61-2777 is the third C-141A prototype to be built. After initial testing it was sent to WPAFB with its sisters 61-2775, 776, and 779 as part of the test fleet of the 4950th Test Wing. I was a flight engineer on these four aircraft from 1981-1992 and flew several test projects on 61-2777. One called T-Bird that was flown in Tucson which was a side looking radar test. At that time 61-2777 not only had the tailcan installed but it also had a large side radome just aft of the crew entrance door.


These two guys look like they are hoping this is some sort of DISCO STROBE LIGHT
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The radome was removed in Waco, TX . I was part of the crew that took it to Waco for the removal. Also the tailcan was used in the late 80's for the B-1B tail warning system and had sensors installed in the can.



There is a lot of history in these four aircraft and it is very sad to see the photos of 2777's destruction at ARMARC. It's like loosing a good friend.

As you can see from this view the crew entrance door on the NC-141A aircraft 61-2775,776,777 open out and up instead of in and up like the rest of the fleet.


Photo Copyright: Don Cook
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That is because the first three prototypes 775,776,777 were used in the initial testing of the aircraft in the early 60's and the crew door had a jettison system on them. When a handle was pulled in the fight deck the door would depart and there was a bailout chute the crew would slide down and out the door. Also ship #4 61-2778 which was the last prototype was flown in active service with the 438 MAW at McGuire AFB,N.J. The first production aircraft was 61-2779 and was designated an NC-141A and was flown with the 4950th test wing at WPAFB,Ohio along with 775,776,777.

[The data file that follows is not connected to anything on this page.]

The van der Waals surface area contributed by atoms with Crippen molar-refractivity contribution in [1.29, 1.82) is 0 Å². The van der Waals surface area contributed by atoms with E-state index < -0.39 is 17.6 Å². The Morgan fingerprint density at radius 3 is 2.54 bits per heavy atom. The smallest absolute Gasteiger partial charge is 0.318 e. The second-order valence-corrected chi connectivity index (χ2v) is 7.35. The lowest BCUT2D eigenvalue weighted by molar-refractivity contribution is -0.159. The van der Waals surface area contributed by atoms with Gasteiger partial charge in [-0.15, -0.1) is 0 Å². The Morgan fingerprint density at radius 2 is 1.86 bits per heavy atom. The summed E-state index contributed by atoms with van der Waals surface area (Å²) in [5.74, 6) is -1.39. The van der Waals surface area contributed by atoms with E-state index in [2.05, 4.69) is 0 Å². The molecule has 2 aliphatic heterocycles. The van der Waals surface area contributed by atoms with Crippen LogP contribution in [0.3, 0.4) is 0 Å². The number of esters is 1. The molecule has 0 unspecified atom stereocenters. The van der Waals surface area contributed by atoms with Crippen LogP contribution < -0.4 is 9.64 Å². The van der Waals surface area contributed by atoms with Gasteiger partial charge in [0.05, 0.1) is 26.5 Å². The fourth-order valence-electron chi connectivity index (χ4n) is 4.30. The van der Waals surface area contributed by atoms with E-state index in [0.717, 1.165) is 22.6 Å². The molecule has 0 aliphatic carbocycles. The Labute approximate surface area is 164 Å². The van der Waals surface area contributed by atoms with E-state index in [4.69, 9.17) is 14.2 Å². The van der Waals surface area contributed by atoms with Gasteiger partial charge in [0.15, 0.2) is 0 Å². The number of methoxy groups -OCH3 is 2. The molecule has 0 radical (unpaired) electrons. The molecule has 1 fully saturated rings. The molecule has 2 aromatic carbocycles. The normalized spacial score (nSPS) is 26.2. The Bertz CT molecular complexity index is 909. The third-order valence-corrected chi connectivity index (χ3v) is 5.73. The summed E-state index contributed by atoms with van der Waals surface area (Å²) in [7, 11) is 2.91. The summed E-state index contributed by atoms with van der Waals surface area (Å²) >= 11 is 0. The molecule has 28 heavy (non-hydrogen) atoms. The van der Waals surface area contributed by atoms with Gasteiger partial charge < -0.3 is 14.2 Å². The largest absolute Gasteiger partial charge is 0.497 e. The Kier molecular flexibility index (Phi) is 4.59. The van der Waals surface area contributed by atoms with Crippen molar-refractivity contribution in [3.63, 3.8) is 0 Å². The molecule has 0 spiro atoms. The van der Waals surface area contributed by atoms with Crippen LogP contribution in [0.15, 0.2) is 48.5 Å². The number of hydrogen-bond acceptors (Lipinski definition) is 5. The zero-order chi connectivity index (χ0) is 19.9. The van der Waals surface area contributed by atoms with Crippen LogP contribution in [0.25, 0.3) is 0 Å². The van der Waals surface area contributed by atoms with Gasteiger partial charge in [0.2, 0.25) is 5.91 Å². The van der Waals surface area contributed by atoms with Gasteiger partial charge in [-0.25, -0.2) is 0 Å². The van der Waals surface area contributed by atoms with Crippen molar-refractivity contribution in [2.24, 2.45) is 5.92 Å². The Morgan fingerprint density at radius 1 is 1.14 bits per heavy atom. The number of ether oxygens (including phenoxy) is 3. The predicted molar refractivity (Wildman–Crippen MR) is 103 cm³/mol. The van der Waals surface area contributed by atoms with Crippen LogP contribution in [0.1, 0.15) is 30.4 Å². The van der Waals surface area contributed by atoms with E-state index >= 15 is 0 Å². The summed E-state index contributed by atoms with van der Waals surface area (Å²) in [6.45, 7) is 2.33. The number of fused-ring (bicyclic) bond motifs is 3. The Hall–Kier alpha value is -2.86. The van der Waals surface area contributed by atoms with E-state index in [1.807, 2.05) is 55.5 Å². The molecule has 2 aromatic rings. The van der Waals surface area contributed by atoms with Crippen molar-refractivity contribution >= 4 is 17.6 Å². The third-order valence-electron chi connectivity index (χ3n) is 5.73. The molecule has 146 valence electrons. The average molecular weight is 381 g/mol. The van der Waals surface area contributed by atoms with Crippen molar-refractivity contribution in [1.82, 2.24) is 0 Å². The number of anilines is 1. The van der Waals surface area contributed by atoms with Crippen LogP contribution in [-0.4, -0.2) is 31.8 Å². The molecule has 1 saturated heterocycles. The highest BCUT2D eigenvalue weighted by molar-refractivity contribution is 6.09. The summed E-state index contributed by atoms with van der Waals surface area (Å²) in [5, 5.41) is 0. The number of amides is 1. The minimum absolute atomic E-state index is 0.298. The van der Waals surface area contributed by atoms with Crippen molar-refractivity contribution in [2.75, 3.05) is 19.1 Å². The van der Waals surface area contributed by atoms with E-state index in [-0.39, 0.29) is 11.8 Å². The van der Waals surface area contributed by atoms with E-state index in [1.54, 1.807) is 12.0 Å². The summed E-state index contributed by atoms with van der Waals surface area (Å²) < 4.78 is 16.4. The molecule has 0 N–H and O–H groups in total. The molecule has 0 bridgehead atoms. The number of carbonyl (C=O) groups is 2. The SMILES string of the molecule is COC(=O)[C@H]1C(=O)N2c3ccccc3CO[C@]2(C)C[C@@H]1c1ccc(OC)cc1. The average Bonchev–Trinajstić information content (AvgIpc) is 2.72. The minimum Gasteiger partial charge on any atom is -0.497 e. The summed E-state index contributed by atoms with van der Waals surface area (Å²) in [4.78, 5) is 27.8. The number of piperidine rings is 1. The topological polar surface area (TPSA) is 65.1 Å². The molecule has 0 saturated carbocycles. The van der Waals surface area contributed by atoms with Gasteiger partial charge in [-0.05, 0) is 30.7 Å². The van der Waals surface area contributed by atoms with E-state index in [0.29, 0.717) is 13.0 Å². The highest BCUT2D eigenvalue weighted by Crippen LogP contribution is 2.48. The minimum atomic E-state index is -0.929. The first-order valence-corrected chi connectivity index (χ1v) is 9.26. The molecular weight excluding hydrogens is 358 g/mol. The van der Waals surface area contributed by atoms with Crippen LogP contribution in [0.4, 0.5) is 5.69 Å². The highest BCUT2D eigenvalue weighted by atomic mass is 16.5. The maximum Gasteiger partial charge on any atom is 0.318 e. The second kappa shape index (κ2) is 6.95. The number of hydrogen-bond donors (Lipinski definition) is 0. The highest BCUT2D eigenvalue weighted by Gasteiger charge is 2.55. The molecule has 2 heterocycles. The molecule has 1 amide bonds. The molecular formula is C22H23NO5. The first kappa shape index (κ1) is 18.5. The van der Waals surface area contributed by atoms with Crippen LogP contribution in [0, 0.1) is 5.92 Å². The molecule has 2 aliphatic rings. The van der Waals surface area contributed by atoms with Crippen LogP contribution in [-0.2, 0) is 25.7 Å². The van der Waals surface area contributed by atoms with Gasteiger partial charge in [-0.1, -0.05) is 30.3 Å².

Also on 61-2777 you can see but can't make out the nose art that was installed on this Aircraft. It's nickname was the Gambler and the art was a fan of playing cards of an Ace, Duce and three 7's. The nose art was installed by the then civilian crew chief Sam Brazil at WPAFB.



Steve Broander


The following 3 photos were submitted by Mike Muldoon:

Here are some pictures of 2777 that were taken while we were doing test flights at White Sands missile range in NM.

Note that there are two different A-6's shown in these photos. The first A-6 was testing a radar system the was to be used to get a radar signature of the B-2 and we were the stand-in for the B-2. The second A-6 had a radar system on the nose that was doing the same thing only getting the radar signature from the rear of the aircraft.

The F-15 was testing infrared warning systems to detect a missile fired from another aircraft. The F-15 was firing inert missiles at us and a T-38 photo chase was taking some photos.

I was with the 4953rd Squadron (4950th Wing) from 91-93 when the unit closed down at Wright-Patt and moved to Edwards.

Mike Muldoon

Copyright: USAF Photos


Note that the crew door lifts up!
Copyright: Don Cook

Copyright: Don Cook

Copyright: Don Cook

Copyright: Don Cook
You can see how difficult it would have been to load any cargo in this aircraft.
Also note the modifications to the cargo doors.
You can clearly see the square panel on the back of the tail can where the radar antennas were mounted.

Copyright: Don Cook

Might be Tucson or Edwards.
Copyright: Michael Baldock
Source:www.airliners.net


November 81
Copyright: Ronald McNeil


Source: USAF Photo

Source: USAF Photo


January 1986
Copyright: Paul Minert

Source: Paul Minert

Source: Paul Minert

Source: Paul Minert


Source: Bob Shane

17 August 1990
Source: Geoff Lebaron

Waiting for the end at the Boneyard. Note the severed wings in the lower left corner of this photo.
Copyright: unknown

Too Late
Copyright: Phillip Michaels
Source:www.amarcexperince.com

Ouch!
Copyright: Phillip Michaels
Source:www.amarcexperince.com

Ouch!
Copyright: Phillip Michaels
Source:www.amarcexperince.com

Source: Bob Shane

Source: Paul Minert

Source: Paul Minert

Source: Paul Minert

Source: Paul Minert

Copyright: Phillip Kovaric


Copyright: Phillip Kovaric